On the other side, my wife would disagree in that the most memorable was one of the times Scotland Yard picked me up from home at 3.30am and gave me a free 48 hour break including bed and breakfast. In snooping around and digging deep on certain individuals you will often find that there may be other government agencies already involved. It’s the unfortunate reality of getting involved in sensitive material.
What assignment or feature would you love the chance to do?
Passionate personalities, like brands, have to maintain a positive image and manipulate the public. Like any good advertising agency they will focus on the positive and deflect the negative. My passion is very much identifying a loose thread on the jumper and pulling it apart until it has been completely revealed, and I relish every opportunity to do so.
You have worked within the investigation departments of some major UK news titles – tell us more about your work there?
I have contributed to the investigation departments of the News of the World, Sunday People, Sunday Mirror, The Sun and the Sunday Express. Assignments covering: drugs, immigration, prostitution, radical and extremist groups, MP’s expenses, celebrity exposures, gun running… the list is endless. I had some great experiences with former News of the World investigative reporter Gerry Brown before his death in 2004. I increased my skill base and knowledge from some of the great legends of the last 25 years, and witnessed many Oscar winning performances in some of the entrapments used over the years developing stories.
Whilst technology can play an important role I don’t believe there is ever justification for phone tapping unless it’s recording your own conversations.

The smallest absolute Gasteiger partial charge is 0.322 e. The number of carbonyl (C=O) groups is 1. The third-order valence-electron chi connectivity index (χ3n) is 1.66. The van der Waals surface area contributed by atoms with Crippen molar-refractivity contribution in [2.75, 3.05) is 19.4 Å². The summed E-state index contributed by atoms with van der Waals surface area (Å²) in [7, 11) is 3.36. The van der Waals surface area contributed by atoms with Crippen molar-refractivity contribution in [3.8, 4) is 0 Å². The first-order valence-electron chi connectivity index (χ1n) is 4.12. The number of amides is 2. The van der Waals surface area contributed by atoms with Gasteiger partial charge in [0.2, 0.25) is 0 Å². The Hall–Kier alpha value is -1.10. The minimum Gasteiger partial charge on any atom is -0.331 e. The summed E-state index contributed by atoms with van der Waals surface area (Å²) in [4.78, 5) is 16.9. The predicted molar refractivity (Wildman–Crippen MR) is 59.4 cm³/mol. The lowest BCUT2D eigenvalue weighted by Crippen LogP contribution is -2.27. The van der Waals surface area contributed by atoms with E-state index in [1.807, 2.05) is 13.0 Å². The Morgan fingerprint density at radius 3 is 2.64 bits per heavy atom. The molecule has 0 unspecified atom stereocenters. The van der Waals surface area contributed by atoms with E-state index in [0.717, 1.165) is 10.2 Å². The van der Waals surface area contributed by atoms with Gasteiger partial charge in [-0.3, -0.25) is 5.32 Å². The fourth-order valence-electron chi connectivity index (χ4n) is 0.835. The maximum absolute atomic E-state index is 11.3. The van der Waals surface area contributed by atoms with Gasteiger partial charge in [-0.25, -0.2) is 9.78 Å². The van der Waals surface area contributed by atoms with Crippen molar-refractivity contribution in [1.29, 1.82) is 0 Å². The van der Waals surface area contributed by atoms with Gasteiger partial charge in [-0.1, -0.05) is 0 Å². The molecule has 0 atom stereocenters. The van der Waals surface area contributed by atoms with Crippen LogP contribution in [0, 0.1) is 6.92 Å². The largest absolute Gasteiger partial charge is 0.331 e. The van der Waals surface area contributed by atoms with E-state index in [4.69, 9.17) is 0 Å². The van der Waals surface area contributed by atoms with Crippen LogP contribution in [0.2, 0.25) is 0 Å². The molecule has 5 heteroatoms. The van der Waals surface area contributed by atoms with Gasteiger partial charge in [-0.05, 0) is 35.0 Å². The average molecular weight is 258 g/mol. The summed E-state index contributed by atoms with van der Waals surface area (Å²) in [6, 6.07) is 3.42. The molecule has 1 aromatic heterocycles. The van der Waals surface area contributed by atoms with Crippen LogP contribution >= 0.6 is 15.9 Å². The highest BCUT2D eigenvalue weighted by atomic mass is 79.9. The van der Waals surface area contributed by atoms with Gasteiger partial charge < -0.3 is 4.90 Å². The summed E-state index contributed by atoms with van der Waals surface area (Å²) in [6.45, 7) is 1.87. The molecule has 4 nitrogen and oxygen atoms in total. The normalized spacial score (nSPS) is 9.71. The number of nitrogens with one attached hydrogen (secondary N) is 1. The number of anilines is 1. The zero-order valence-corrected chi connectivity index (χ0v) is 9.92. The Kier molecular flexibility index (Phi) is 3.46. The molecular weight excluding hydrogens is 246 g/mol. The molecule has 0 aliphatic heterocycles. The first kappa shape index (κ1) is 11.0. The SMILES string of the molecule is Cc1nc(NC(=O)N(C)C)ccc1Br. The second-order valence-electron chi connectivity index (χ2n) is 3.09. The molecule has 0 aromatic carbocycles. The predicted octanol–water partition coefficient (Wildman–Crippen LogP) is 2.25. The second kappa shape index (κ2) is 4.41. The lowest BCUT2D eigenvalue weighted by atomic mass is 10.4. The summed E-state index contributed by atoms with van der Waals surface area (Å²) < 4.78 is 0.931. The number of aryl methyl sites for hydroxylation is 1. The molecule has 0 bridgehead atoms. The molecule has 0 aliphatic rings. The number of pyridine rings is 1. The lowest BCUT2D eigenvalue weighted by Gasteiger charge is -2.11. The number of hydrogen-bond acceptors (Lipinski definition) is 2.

Is social media important with your work?
Social media is an exciting resource to tune into for research and intelligence gathering. As long as you have a good internet connection you can set up a project from a safe and distant location and conduct all your background research with limited risk or exposure. The risks in entering a hostile or challenging environment can be extremely high, so I cannot emphasise enough the ability to fully research and prepare your assignment before you stick your boots on the ground.
Social media research will allow the individual to generate relationships and make contact with local in-country contacts. You can gain some confidence in these and test before you place yourself at risk. You also gain a valuable insight into the territory and identify useful elements to pursue on the ground. I attended a BBC internet research investigation course many years ago and found this extremely valuable. In fact, a great deal of my commercial investigative work is completed as a desk-based exercise.
How can PRs be useful to you, and how should they get in touch?
Working in the conflict or investigative environment my skills do not immediately become obvious to PR’s. However, one should remember that there are times when there is obvious advantage when competitors are defending rather than promoting their services. As a member of the Association of British Investigators, a small amount of research will uncover my details.
What media do you enjoy in your spare time?
I try to experience every new and exciting media in my work and my family life. I particularly like live streaming video and when working away the live links provide comfort and support in maintaining family relationships in a more personal manner. With sons and daughters living around the globe I’m constantly reviewing or being shown new media by my family for ease of communication and of course cheaper cost.
What advice would you have for someone looking to get into your line of work?
Take an enthusiasm pill, because you will need to drag your backside and carry your laptop, satellite transmission kit, cameras and personal kit along with protective body armour and helmet etc. You need a sense of humour and will find that you are very much going to be alone in your efforts.
You will walk dark and dangerous pathways and you will, without exception, face confrontation when seeking to expose an individual or organisation. Near-death experiences and kidnapping are regularly experienced in hostile regions. I can assure you that you will not be able to avoid these experiences.
Develop your own confidence and ability. Do a hostile environment course or join the part time TA – Reserve Army for a short period to gain some general knowledge and understanding of a war zone and associated risks.